When I compose synthetic music, it's completely different: I don't have much history behind me (just a very recent one) and I have to experiment a lot, directly with a computer. It's a raw material that I have to mould, much like a sculptor in the old days would take a block of marble and make a shape out of it. Only I don't know this sound a priori. It reveals itself in the course of the work.

It is not possible for me to hear this music «mentally» before I compose it. But when these two approaches come together - for example in a composition for orchestra and electronics - they must speak in a coherent way. The audience doesn't know how the whole thing has been composed, and that's not important. What they need is to hear that the orchestra and electronics can speak with one voice. This is fundamental to my compositional process.

What is the idea behind «Fanfare»?

I developed «Ouverture pour un festival» following a commission. You hear a solo trombone, then a horn, then a trumpet, as if they were invitations to take part in a festival about to begin. 

The audience will realise that the sounds are coming from all sides and will gradually be immersed in them. After a competition between musicians on stage and others distributed around the audience, everyone will gather on stage for a finale that I hope will be «festive». I hope this will put the audience in a good mood for the festival.

Is there a connection to the traditional fanfare?

In a way, yes. A fanfare is a piece in which brass and percussion play a dominant role. I wanted to retain the mood of joy and excitement that you find in traditional fanfares, but change the form and placement of the musicians.

This idea of spatial fragmentation is also a way for me to prepare the audience for «Anticipations», a work in which the musicians are not in placed conventionally and the space plays a crucial role.

What connection is there to Grafenegg, and was there any inspiration that came from this place where the contemporary and the traditional mix?

I didn't think about that when I composed this fanfare, but I think about it a lot from a different perspective. Mixing the contemporary and the traditional is the best thing there is. All too often festivals specialise and make people come not to discover new things, but to enjoy things they already know.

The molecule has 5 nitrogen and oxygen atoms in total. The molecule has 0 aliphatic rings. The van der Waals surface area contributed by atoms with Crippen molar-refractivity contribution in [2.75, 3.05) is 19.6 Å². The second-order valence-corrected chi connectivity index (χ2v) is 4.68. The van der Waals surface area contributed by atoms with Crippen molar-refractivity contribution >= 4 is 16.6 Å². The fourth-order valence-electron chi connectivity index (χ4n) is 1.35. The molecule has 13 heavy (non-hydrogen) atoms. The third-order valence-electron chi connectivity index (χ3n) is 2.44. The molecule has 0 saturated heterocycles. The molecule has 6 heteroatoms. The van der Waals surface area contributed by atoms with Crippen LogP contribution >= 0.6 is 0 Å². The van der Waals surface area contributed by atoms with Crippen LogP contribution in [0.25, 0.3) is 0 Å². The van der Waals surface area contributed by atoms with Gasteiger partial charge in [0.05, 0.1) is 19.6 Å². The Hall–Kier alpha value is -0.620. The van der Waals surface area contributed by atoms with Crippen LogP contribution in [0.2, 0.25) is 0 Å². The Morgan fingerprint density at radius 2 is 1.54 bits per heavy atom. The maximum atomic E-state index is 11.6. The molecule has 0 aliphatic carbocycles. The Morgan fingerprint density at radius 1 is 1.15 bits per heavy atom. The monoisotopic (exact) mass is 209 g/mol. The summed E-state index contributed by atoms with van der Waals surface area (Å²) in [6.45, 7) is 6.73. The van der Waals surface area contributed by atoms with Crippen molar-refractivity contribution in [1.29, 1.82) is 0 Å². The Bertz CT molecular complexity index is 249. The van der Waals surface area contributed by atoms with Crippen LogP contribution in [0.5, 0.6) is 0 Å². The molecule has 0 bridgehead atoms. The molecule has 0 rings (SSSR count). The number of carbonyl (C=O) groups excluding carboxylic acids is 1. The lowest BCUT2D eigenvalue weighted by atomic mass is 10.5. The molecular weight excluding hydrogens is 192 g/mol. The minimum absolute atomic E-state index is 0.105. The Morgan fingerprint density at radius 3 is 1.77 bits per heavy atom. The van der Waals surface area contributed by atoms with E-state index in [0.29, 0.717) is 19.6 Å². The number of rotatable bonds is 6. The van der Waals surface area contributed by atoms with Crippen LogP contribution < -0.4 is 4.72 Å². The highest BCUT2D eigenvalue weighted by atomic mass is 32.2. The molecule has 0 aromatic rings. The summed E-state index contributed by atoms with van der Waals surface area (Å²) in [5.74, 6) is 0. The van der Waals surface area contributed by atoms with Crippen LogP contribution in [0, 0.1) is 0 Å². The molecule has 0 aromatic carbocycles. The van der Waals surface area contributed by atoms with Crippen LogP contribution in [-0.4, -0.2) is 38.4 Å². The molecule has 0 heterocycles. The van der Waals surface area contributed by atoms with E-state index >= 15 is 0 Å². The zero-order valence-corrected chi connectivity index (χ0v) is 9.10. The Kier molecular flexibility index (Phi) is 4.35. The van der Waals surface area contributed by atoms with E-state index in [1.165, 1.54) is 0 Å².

«Mixing the contemporary and the traditional is the best thing there is.»
Philippe Manoury

I'm thinking not only of the traditional audience of classical or baroque concerts who don't know the music of their time, but also the audience of contemporary or current music that has lost all connection to the culture of the past. 

As Faulkner wrote, «The past is never dead. It's not even past». One should listen to the music of the past as if it were a contemporary creation - which it was in its time - reflecting all its freshness, and the music of the present as an extension of this musical culture that has been so rich for centuries. To want to separate them is to bury them. The past speaks in the present and vice versa.

How did you find Grafenegg on your first visit?

I must emphasise the superb preparation that took place for this work. We spent three days with the young composers beforehand to guide them in the best possible direction when finalising their compositions. 

There were also very fruitful meetings between these composers and representatives of each orchestral family. I have found these musicians to be extremely helpful and full of enthusiasm, which is an excellent starting point.

I think that the approach practised in Grafenegg is one of the best there is. If you take the time to allow these young composers to develop their ideas, things will gradually blossom. It must be said that this place is enchanting. Nature is present, there are animals here, the space is inviting. 

I have worked at several composition academies and sometimes it feels like assembly line work. Too many composers, too little time, too few rehearsals... In Grafenegg, time is given free rein in favour of creation. I really like that.